Important Inventions ■ 1792 – Claude Chappe establishes the first long-distance semaphore telegraph line.

Important Inventions ■ 1792 – Claude Chappe establishes the first long-distance semaphore telegraph line. ■ 1831 – Joseph Henry proposes and builds an electric telegraph. ■ 1836 – Samuel Morse develops the Morse code. ■ 1843 – Samuel Morse builds the first long distance electric telegraph line. ■ 1876 – Alexander Graham Bell and Thomas A. Watson exhibit an electric telephone in Boston. 13

Generations of Computers ■ First Generation Computers (Use of vacuum tubes) ❑ 1936 Algorithm,

Generations of Computers ■ First Generation Computers (Use of vacuum tubes) ❑ 1936 Algorithm, computation, Turing Machine (Conceptual model for a electronic computer, Alan Turing) ❑ 1937 -41 Atanasoff–Berry Computer (First digital electronic computer, not programmable, Iowa State College) ❑ 1941 German Z 3 (First store-program general purpose computer, Konrad Zuse) ❑ 1943 Colossus (Tommy Flowers, UK) ❑ 1944 Mark I (Howard H. Aiken designed, IBM built) ❑ 1945 Von Neumann Model (Conceptual model for a storedprogram computer, John von Neumann) ❑ 1946 ENIAC (Electronic Numerical Integrator and Computer, John Mauchly and J. Presper Eckert, University of Pennsylvania) ❑ 1948 ENIAC was enhanced to be programmable 2013 FALL Introduction to Computer Science 14

Generations of Computers ■ Second Generation of Computers (Use of semiconductor transistors) ❑ ❑

Generations of Computers ■ Second Generation of Computers (Use of semiconductor transistors) ❑ ❑ ■ Third Generation of Computers (Use of IC) ❑ ■ 1947 Transistor (John Bardeen and Walter Houser Brattain, William Shockley at Bell Lab) 1951 Lyons Electronic Office (J. Lyons and Co. ) 1953 First Transistor Computer (U. Manchester, UK) 1952 IBM 701 1964 IBM System/360 (Made of transistors and microchips) Fourth Generation of Computers (Microprocessors) ❑ ❑ 1965 Programma 101 1971 Intel 4004 CPU 2013 FALL Introduction to Computer Science 15

Generations of Computers ■ ■ ■ Fifth Generation of Computers ❑ Personal computers, Single

Generations of Computers ■ ■ ■ Fifth Generation of Computers ❑ Personal computers, Single CPU (single-core) ❑ Text-command OS control Sixth Generation of Computers ❑ Personal computers, single-core ❑ Text-command graphical user interface (GUI)command OS control Seventh Generation of Computers ❑ Personal computers, multi-core ❑ Text-command, GUI-command voice-command OS control 16

Computer Programs ■ Computers ❑ ❑ ❑ ■ Perform calculation and store data Non-programmable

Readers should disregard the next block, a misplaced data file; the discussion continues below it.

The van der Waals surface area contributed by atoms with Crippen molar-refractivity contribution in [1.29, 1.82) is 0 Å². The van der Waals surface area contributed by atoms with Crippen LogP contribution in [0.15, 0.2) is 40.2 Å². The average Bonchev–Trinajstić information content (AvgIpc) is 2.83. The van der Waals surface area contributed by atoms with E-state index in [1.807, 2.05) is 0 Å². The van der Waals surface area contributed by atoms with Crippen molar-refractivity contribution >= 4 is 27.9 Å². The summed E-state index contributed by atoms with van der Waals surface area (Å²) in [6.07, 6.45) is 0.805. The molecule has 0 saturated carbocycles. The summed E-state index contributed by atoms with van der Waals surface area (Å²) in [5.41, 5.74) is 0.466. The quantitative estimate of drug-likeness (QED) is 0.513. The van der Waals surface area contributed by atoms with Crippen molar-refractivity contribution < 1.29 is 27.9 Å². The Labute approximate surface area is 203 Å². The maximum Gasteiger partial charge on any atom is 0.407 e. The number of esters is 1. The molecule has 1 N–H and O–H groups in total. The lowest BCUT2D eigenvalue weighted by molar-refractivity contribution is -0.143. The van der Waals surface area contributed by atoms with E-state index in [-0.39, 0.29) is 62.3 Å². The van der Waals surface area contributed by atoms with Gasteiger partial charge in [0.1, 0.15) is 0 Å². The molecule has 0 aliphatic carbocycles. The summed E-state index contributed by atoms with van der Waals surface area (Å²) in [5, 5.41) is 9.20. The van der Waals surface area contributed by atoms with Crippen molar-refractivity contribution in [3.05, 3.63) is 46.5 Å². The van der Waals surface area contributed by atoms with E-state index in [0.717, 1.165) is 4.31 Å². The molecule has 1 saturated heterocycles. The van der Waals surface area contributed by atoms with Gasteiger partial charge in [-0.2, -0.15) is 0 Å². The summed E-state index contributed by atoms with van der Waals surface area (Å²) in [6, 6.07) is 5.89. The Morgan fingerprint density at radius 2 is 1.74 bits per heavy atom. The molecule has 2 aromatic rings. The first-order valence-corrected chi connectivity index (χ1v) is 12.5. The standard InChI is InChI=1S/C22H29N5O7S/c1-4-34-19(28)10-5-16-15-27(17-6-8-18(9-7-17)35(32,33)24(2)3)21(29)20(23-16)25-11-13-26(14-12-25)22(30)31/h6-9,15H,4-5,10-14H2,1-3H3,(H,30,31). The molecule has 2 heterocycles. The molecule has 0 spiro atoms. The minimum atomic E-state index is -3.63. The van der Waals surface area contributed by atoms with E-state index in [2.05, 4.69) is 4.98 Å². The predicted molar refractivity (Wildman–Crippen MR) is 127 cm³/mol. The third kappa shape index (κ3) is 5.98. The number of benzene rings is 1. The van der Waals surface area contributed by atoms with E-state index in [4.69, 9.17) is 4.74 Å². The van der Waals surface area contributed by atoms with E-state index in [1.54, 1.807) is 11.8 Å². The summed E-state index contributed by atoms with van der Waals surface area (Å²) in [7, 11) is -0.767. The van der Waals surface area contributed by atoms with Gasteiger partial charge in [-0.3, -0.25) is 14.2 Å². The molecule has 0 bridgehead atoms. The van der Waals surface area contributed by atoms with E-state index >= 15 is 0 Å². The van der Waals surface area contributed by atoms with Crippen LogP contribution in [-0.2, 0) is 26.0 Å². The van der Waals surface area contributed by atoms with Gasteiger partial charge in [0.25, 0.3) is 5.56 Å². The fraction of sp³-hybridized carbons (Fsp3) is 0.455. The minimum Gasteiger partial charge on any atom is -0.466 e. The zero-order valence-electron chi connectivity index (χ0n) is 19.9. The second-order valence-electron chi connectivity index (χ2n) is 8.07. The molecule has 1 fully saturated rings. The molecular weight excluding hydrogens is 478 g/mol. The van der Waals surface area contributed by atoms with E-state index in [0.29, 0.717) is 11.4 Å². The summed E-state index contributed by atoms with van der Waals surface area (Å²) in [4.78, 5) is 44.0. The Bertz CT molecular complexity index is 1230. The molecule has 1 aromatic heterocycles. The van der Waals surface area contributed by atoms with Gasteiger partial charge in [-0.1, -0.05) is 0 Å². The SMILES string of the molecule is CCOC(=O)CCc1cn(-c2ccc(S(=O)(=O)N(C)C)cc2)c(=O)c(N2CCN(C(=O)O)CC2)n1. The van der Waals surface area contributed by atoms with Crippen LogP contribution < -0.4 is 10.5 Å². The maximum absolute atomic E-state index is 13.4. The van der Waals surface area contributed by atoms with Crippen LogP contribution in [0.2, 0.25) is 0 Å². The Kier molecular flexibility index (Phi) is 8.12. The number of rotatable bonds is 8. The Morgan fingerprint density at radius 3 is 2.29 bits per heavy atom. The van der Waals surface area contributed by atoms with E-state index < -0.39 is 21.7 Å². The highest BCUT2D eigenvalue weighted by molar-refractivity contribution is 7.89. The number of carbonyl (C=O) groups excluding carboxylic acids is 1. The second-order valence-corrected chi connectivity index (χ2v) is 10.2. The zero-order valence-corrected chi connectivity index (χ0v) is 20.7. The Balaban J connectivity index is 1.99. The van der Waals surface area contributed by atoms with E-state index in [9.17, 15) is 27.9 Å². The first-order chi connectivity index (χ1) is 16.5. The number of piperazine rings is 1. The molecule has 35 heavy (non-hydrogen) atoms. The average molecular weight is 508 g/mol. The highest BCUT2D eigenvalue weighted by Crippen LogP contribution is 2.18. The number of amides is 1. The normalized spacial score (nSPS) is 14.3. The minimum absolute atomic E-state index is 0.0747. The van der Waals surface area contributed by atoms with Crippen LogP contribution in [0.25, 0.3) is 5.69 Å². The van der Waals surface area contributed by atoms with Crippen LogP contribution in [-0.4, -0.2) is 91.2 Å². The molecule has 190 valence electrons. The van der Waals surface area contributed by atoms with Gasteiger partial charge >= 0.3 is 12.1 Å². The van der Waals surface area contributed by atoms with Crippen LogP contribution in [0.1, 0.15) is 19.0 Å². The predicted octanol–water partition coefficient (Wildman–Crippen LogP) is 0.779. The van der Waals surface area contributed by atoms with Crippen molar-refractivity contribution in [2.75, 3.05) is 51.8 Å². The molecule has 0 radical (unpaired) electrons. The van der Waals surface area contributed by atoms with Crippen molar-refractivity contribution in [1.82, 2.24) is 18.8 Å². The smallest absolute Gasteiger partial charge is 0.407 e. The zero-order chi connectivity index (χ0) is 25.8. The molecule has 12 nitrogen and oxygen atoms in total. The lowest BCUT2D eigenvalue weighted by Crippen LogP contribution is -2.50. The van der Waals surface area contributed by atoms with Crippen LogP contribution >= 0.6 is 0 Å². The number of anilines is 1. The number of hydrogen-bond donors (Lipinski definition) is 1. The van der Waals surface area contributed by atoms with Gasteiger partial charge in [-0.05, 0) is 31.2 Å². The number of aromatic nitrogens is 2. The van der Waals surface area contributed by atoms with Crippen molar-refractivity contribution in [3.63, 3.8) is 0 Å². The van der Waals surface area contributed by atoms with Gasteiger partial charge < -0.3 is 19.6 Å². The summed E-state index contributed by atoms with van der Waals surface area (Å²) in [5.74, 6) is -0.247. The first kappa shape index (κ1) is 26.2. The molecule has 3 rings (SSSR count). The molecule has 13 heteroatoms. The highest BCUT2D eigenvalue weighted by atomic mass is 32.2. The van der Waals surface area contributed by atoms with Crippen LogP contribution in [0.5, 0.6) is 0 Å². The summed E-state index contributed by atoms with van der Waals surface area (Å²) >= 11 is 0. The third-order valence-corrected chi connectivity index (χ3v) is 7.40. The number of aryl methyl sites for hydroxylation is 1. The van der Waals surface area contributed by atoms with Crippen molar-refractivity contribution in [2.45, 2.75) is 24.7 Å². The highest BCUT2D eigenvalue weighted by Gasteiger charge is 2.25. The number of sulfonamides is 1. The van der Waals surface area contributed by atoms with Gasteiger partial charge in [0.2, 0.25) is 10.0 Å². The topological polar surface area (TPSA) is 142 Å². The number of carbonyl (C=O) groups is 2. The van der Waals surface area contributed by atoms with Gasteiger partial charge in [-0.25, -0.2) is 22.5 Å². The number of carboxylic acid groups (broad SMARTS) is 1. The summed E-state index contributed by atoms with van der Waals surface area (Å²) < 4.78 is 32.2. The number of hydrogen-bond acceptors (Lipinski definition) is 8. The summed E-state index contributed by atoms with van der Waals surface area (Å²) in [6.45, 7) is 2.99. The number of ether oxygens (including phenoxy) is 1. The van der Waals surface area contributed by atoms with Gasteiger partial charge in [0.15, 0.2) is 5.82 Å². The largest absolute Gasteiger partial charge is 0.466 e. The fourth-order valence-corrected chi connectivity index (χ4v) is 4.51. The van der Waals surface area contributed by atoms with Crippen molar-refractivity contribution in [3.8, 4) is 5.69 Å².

Computer Programs ■ Computers ❑ ❑ ❑ ■ Perform calculation and store data Non-programmable or programmable Input/Output devices for users Programs (c. f. Procedure) ❑ ❑ ❑ Instructions for a set of components to work together Component: Mechanical machine, electronic gates, human workers in an organization (SOP) Computer: Machine code Low level programs (Assembly Lang) Middle level programs (C Language) High level programs (SQL) Application programs (Access) 2013 FALL Introduction to Computer Science 17

Review Questions ■ ■ ■ ■ What is the fundamental purpose of a computer?

Review Questions ■ ■ ■ ■ What is the fundamental purpose of a computer? Babbage Difference Machine is a mechanical or electronic computer? What is the contribution of Thomas Edison in the history of computer? When did IBM manufacture her first digital electronic computer? What major inventions leading to the first, second, third and fourth generations of computers? To control a computer, we need _____. What are the similarities between a computer and a firm? 2013 FALL Introduction to Computer Science 18

Review Questions ■ In accordance with the level of difficulty, what should be the

Review Questions ■ In accordance with the level of difficulty, what should be the correct ranking of the following skills. ❑ ❑ ❑ ❑ Knowing how to use Window. Knowing how to build Window. Knowing how to use CPU. Knowing how to build CPU. Knowing how to use MS WORD. Knowing how to build MS WORD. Knowing how to design a new model of CPU. 2013 FALL Introduction to Computer Science 19

Additional Information ■ History of Computers ❑ ■ http: //www. youtube. com/watch? v=2 JPa.

Additional Information ■ History of Computers ❑ ■ http: //www. youtube. com/watch? v=2 JPa. VZ 8 j. Uj 0 BBC Documentary: History of Computers ❑ http: //www. youtube. com/watch? v=Nbhbss. XWDAE &feature=rellist&playnext=1&list=PLDE 8 FF 57 B 9 E F 2 D 4 D 2 2013 FALL Introduction to Computer Science 20